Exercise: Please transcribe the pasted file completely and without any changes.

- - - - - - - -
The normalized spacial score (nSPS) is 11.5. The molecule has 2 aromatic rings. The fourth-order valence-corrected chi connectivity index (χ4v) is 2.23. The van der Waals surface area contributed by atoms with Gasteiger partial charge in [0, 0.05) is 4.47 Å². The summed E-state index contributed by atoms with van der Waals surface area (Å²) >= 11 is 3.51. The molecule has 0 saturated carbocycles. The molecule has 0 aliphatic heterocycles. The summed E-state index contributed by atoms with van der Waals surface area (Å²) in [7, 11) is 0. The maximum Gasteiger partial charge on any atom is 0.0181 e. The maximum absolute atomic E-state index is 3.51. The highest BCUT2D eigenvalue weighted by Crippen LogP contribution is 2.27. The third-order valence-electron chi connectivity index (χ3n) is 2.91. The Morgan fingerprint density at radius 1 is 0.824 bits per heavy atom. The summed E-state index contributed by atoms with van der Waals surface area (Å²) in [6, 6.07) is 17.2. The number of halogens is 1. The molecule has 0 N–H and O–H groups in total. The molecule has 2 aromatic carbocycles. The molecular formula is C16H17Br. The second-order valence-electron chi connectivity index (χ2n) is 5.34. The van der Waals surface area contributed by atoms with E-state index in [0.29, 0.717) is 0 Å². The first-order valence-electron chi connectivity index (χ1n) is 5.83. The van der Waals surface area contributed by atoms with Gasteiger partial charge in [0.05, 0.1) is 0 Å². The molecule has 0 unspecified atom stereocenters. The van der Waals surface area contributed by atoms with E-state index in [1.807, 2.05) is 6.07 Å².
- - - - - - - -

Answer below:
The normalized spacial score (nSPS) is 11.5. The molecule has 2 aromatic rings. The fourth-order valence-corrected chi connectivity index (χ4v) is 2.23. The van der Waals surface area contributed by atoms with Gasteiger partial charge in [0, 0.05) is 4.47 Å². The summed E-state index contributed by atoms with van der Waals surface area (Å²) >= 11 is 3.51. The molecule has 0 saturated carbocycles. The molecule has 0 aliphatic heterocycles. The summed E-state index contributed by atoms with van der Waals surface area (Å²) in [7, 11) is 0. The maximum Gasteiger partial charge on any atom is 0.0181 e. The maximum absolute atomic E-state index is 3.51. The highest BCUT2D eigenvalue weighted by Crippen LogP contribution is 2.27. The third-order valence-electron chi connectivity index (χ3n) is 2.91. The Morgan fingerprint density at radius 1 is 0.824 bits per heavy atom. The summed E-state index contributed by atoms with van der Waals surface area (Å²) in [6, 6.07) is 17.2. The number of halogens is 1. The molecule has 0 N–H and O–H groups in total. The molecule has 2 aromatic carbocycles. The molecular formula is C16H17Br. The second-order valence-electron chi connectivity index (χ2n) is 5.34. The van der Waals surface area contributed by atoms with E-state index in [0.29, 0.717) is 0 Å². The first-order valence-electron chi connectivity index (χ1n) is 5.83. The van der Waals surface area contributed by atoms with Gasteiger partial charge in [0.05, 0.1) is 0 Å². The molecule has 0 unspecified atom stereocenters. The van der Waals surface area contributed by atoms with E-state index in [1.807, 2.05) is 6.07 Å².